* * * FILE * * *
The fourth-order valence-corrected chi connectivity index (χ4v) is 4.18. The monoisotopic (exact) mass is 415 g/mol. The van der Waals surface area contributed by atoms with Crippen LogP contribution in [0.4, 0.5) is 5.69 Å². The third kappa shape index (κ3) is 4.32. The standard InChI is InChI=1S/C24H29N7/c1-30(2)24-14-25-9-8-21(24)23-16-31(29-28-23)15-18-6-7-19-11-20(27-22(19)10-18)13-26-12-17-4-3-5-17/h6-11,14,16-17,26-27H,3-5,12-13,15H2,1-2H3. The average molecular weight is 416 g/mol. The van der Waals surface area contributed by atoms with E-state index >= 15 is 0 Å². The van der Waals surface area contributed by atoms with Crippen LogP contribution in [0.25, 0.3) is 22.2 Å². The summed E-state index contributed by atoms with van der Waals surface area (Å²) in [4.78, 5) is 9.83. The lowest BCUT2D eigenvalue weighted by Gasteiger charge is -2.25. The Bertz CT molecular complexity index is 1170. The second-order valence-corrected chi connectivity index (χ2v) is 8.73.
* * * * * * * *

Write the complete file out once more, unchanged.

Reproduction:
The fourth-order valence-corrected chi connectivity index (χ4v) is 4.18. The monoisotopic (exact) mass is 415 g/mol. The van der Waals surface area contributed by atoms with Crippen LogP contribution in [0.4, 0.5) is 5.69 Å². The third kappa shape index (κ3) is 4.32. The standard InChI is InChI=1S/C24H29N7/c1-30(2)24-14-25-9-8-21(24)23-16-31(29-28-23)15-18-6-7-19-11-20(27-22(19)10-18)13-26-12-17-4-3-5-17/h6-11,14,16-17,26-27H,3-5,12-13,15H2,1-2H3. The average molecular weight is 416 g/mol. The van der Waals surface area contributed by atoms with E-state index >= 15 is 0 Å². The van der Waals surface area contributed by atoms with Crippen LogP contribution in [0.25, 0.3) is 22.2 Å². The summed E-state index contributed by atoms with van der Waals surface area (Å²) in [4.78, 5) is 9.83. The lowest BCUT2D eigenvalue weighted by Gasteiger charge is -2.25. The Bertz CT molecular complexity index is 1170. The second-order valence-corrected chi connectivity index (χ2v) is 8.73.